Scope Fatigue

Over the past few months I've been reading Jeff Cooper's Gargantuan Gunsite Gossip, Volumes I and II, which was a blog before there were blogs. Several themes run through it, and one of them was the unreliability of scope sights. Chairman Jeff claimed that for every ten scopes that went through the Gunsite rifle program, two would bite the dust.

My own experience doesn't agree with this. In 47 years of using scope sights, I've had two actually break, one that was loaned me and probably busted by its owner, and three prototypes that didn't work in the first place. Considering how many scopes I've used, and how much use they've had, that is a pretty damn good record for reliability.

Probably the best testimony to a good scope's durability is the Unertl MST-100 10X, which was first issued to Marine Corps snipers in 1981. Most of these scopes made it to the 21st century or a bit further before they began to give out. On the one hand, they were mounted on .308s that weighed upward of 12 pounds and therefore kicked very little, but on the other, they saw a ton of use, and were being used by Marines, who can break anything. The Unertl is being replaced by a 3X-12X Schmidt & Bender with an illuminated reticle; it's supposed to be even more durable.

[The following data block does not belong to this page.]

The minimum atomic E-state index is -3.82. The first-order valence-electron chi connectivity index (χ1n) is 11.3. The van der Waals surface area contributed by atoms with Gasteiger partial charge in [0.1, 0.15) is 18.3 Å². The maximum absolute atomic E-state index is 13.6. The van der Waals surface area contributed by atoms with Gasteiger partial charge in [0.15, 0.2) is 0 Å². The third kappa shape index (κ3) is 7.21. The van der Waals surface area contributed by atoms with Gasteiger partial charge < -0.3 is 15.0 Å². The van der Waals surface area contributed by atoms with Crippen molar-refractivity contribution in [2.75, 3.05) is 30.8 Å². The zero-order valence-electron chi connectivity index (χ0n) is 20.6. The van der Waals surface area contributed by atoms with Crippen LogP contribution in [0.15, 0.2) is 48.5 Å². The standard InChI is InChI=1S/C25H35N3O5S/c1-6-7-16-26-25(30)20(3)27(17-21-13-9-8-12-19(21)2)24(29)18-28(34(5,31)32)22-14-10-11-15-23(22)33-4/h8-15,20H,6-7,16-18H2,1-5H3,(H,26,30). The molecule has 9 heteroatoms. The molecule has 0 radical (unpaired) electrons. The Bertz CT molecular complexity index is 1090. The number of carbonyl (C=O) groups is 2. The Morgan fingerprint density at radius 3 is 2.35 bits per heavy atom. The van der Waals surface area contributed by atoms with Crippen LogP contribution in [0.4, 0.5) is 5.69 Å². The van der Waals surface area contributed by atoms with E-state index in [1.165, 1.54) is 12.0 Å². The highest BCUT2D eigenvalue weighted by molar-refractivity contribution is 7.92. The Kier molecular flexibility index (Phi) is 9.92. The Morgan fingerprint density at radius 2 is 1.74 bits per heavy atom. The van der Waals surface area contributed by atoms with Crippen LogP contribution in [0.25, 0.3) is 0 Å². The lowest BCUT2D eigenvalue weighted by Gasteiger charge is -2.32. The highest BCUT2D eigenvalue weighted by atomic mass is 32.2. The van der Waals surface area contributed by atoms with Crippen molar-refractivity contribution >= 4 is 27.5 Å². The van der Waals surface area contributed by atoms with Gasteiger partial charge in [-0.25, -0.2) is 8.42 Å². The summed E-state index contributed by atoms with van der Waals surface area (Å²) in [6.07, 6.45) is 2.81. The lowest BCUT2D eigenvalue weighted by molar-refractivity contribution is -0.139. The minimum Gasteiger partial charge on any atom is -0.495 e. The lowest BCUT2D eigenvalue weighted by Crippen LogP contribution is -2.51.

As for myself, if I'm going somewhere that sporting goods stores are not handy, I always take an extra scope. There's nothing wrong with hedging your bets.